Climbing Toward the Top: Centura Health CNO Earns DNP Executive Leadership

Climbing Toward the Top: Centura Health CNO Earns DNP Executive Leadership

At age 14, Constance Schmidt never dreamed she’d one day hold a doctorate degree—let alone a bachelor’s degree. “I was a high school dropout who was pregnant at 14,” says Constance, who went on to complete the GED and work for the family car dealership. When she met her now-husband at age 18—whom she calls her rock and “God’s intervention”—she had two more children, continuing to work in the automobile industry, but her experience giving birth changed everything. “When I had my third child, the labor and delivery nurse who cared for me made such a difference for me in a time of vulnerability. I have always taken care of animals and people, but that interaction made me realize that nursing might be for me.”  

Off to nursing school

Constance earned an associate degree at Aims Community College in Greeley, Colorado, and a BSN at the University of Northern Colorado. She started her career at Banner Health, first as a charge nurse on the general surgery team and then as a clinical resource coordinator in the surgical unit. She continued to gain experience in bariatric services for a clinic and at Rose Medical in Denver and eventually followed a former boss to Cheyenne Regional Medical Center, the largest hospital in Wyoming. There, she started out in bariatrics and oncology for five years and took a position in 2001 as the administrator of ambulatory services. 

Many opened doors

At Cheyenne Regional, opportunities were plentiful. “I was able to take on great challenges there,” says Constance, who started a master’s in healthcare administration at Bellevue University. “I’m an operations person, and I have my eye on leadership,” she says of the choice to choose a management program over an MSN. Constance graduated in 2008. 

Next stop: a doctorate

In 2012, Constance had a career-changing opportunity to step in as interim chief nursing officer and vice president of clinical services at Cheyenne Regional, a role that quickly became permanent. She reported to the chief executive officer and was accountable for more than 1,000 employees.

When her mentor, the vice president of quality, talked to Constance about her experience in American Sentinel University’s MSN and nudged her toward the Doctor of Nursing Practice Executive Leadership, she was immediately interested. “I knew that with my plans to pursue executive leadership, I needed a doctorate to stay competitive,” she says. “I want to become a COO and a CEO one day.” Constance started the program in 2012.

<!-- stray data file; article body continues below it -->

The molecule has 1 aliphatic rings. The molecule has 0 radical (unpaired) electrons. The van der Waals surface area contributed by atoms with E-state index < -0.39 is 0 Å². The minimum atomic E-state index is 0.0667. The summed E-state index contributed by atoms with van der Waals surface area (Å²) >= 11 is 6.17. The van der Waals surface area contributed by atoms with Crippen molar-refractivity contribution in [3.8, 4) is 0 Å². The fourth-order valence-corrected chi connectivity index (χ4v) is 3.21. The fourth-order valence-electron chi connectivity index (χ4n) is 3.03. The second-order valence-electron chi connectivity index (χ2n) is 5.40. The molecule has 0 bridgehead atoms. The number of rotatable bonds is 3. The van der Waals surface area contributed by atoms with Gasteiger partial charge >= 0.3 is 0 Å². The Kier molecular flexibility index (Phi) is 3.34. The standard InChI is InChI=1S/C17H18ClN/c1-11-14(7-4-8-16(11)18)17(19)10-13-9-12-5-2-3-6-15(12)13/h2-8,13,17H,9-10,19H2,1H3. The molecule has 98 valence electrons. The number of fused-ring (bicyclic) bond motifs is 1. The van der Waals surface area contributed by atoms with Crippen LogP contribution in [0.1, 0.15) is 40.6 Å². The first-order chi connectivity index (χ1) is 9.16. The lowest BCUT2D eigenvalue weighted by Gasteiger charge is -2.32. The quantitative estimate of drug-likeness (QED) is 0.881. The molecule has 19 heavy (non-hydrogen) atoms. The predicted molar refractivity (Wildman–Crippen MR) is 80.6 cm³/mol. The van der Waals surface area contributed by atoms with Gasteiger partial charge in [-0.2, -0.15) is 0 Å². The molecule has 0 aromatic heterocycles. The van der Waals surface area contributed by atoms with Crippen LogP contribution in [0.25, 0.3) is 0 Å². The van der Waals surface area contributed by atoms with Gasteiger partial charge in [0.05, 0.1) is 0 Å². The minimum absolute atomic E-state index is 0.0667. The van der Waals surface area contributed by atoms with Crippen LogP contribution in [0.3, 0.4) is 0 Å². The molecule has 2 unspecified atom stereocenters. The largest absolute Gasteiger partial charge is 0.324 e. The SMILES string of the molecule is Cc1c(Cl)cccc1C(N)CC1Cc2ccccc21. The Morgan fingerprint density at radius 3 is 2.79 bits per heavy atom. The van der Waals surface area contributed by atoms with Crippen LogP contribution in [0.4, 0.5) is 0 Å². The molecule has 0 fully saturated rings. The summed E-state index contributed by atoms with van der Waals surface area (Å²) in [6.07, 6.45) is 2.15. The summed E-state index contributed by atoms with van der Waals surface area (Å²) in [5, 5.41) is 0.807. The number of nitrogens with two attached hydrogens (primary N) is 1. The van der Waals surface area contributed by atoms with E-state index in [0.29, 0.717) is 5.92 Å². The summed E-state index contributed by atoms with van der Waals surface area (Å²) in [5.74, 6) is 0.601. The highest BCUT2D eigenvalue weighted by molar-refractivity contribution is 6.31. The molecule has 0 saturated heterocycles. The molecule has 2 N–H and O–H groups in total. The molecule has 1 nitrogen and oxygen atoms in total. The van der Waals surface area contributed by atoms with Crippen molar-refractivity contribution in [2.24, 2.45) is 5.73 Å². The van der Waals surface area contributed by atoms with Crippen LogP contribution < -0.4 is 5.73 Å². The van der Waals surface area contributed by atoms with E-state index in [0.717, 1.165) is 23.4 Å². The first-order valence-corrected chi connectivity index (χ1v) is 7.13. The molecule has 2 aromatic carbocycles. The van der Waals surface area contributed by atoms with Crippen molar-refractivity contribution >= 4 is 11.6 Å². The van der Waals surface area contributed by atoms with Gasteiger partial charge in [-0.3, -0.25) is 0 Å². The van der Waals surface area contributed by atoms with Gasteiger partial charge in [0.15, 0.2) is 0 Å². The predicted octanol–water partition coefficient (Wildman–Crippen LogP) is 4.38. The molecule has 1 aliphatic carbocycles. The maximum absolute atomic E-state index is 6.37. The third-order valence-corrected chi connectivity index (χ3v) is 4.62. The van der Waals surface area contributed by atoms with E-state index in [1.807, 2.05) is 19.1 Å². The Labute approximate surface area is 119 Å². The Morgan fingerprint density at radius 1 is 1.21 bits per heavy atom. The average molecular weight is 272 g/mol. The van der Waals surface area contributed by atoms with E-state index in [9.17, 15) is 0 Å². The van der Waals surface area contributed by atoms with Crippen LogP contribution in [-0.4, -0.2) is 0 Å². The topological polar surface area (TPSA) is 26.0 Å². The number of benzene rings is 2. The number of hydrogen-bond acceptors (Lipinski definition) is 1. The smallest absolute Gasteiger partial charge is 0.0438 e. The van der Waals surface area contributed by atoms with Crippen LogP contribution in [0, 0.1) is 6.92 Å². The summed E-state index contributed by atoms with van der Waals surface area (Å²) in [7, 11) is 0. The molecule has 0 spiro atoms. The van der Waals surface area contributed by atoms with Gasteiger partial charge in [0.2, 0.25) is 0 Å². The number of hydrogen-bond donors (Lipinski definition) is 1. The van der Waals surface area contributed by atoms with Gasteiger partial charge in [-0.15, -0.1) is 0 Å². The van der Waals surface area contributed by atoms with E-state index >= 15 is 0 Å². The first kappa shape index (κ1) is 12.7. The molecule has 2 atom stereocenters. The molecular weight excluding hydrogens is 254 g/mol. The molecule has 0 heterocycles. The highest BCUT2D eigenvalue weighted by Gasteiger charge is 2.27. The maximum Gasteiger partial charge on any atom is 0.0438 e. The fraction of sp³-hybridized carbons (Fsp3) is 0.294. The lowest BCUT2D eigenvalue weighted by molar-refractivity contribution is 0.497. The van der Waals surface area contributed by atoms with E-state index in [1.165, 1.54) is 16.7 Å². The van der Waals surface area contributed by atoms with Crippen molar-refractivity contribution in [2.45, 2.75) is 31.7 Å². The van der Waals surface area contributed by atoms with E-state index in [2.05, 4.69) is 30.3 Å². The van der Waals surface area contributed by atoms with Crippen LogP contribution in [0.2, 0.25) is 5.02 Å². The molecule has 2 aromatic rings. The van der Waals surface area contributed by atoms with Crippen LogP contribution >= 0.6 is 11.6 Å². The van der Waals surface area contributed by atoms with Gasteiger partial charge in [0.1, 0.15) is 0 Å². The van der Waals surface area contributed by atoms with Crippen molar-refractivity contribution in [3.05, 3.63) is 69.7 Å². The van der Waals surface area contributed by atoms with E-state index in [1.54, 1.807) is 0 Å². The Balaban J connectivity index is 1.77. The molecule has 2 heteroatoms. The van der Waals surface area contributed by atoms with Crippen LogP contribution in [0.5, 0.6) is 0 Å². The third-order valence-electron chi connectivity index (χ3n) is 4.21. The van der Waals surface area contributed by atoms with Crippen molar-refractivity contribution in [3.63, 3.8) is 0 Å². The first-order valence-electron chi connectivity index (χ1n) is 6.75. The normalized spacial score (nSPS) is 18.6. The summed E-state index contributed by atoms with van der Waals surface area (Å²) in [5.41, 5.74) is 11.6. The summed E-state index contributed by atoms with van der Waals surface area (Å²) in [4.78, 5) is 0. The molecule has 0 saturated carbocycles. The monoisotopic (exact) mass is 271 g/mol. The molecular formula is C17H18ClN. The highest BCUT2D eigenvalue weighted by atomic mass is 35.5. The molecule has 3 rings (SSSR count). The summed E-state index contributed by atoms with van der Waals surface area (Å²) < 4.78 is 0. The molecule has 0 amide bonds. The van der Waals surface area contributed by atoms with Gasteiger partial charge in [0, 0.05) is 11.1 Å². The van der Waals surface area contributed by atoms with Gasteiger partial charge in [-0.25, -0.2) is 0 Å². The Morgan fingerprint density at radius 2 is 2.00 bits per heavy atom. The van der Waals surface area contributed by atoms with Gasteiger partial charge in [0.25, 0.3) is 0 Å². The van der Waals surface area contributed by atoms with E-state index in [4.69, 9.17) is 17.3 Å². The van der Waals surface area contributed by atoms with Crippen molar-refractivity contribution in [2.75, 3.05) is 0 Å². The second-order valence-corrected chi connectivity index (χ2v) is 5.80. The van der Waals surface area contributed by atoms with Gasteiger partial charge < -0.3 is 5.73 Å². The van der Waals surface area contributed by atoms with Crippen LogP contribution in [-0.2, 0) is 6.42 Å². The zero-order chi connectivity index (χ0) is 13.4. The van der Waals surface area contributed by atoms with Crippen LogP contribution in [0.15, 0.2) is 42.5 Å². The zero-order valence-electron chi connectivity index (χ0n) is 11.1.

Beneficial and applicable

Constance was initially attracted to the DNP for its curriculum and schedule but quickly discovered that the program was applicable to her daily job. “The DNP ties to so much of what’s happening in healthcare today,” she says. “I used my capstone project to assess the efficacy of a shared governance program at our hospital after we’d rebuilt it and to understand nurses’ perception.” In 2015, she graduated from the DNP Executive Leadership with a goal of pursuing a leadership position in a healthcare system. 

A new challenge

Constance started a nationwide search for her next opportunity—her children now grown and living back in Colorado and her husband willing to go anywhere. When a CNO opportunity with Centura Health St. Mary Corwin in Pueblo, it seemed like a fit. “The CEO needed a partner and when I told him some of the things I had accomplished at Cheyenne Regional, it seemed like our styles were a good match,” she says. “Really, the stars aligned. And having the DNP combined with four years of executive experience under my belt certainly helped.” Constance started the job in May 2016. 

Working to drive change

As she did at Cheyenne, Constance is eager to make improvements in her new role. Already she has lowered the RN vacancy rate and helped improve the efficiency and performance of the patient care services division.

As she continues her career climb, Constance is confident that her investment in a DNP has been worthwhile. “I’m so glad I did it,” she says. “I tell people that time doesn’t stop and wait for you to make things happen. Why not do something to better yourself?”

Inspired by Constance’s story? A DNP with a specialization in executive leadership prepares master’s-educated nurses for leadership roles in the healthcare system. When you acquire new knowledge, you can apply it to nursing practice in ways that enhance patient care and improve outcomes.

Have you dreamed of earning your BSNMSN or DNP? With American Sentinel, you can make that dream a reality.

Read the other student success stories for more inspiration.

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